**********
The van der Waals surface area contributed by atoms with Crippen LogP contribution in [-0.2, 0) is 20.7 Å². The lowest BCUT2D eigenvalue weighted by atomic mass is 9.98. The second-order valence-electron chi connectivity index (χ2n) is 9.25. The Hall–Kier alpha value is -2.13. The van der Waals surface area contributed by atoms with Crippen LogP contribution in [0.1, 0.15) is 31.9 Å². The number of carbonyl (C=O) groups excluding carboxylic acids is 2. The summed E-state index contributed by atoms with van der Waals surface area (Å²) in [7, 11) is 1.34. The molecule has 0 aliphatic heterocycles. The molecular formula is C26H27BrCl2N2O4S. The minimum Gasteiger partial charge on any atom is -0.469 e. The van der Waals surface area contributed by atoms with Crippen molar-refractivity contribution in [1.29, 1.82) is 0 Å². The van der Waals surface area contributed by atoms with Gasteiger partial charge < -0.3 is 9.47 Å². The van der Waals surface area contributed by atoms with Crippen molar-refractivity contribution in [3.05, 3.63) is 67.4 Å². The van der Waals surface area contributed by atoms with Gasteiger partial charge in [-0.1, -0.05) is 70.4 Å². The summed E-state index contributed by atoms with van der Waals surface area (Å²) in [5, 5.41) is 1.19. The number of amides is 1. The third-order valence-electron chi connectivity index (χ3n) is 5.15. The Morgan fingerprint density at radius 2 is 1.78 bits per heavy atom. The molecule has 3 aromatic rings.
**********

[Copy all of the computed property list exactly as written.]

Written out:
The van der Waals surface area contributed by atoms with Crippen LogP contribution in [-0.2, 0) is 20.7 Å². The lowest BCUT2D eigenvalue weighted by atomic mass is 9.98. The second-order valence-electron chi connectivity index (χ2n) is 9.25. The Hall–Kier alpha value is -2.13. The van der Waals surface area contributed by atoms with Crippen LogP contribution in [0.1, 0.15) is 31.9 Å². The number of carbonyl (C=O) groups excluding carboxylic acids is 2. The summed E-state index contributed by atoms with van der Waals surface area (Å²) in [7, 11) is 1.34. The molecule has 0 aliphatic heterocycles. The molecular formula is C26H27BrCl2N2O4S. The minimum Gasteiger partial charge on any atom is -0.469 e. The van der Waals surface area contributed by atoms with Crippen molar-refractivity contribution in [1.29, 1.82) is 0 Å². The van der Waals surface area contributed by atoms with Gasteiger partial charge < -0.3 is 9.47 Å². The van der Waals surface area contributed by atoms with Crippen molar-refractivity contribution in [3.05, 3.63) is 67.4 Å². The van der Waals surface area contributed by atoms with Gasteiger partial charge in [-0.1, -0.05) is 70.4 Å². The summed E-state index contributed by atoms with van der Waals surface area (Å²) in [5, 5.41) is 1.19. The number of amides is 1. The third-order valence-electron chi connectivity index (χ3n) is 5.15. The Morgan fingerprint density at radius 2 is 1.78 bits per heavy atom. The molecule has 3 aromatic rings.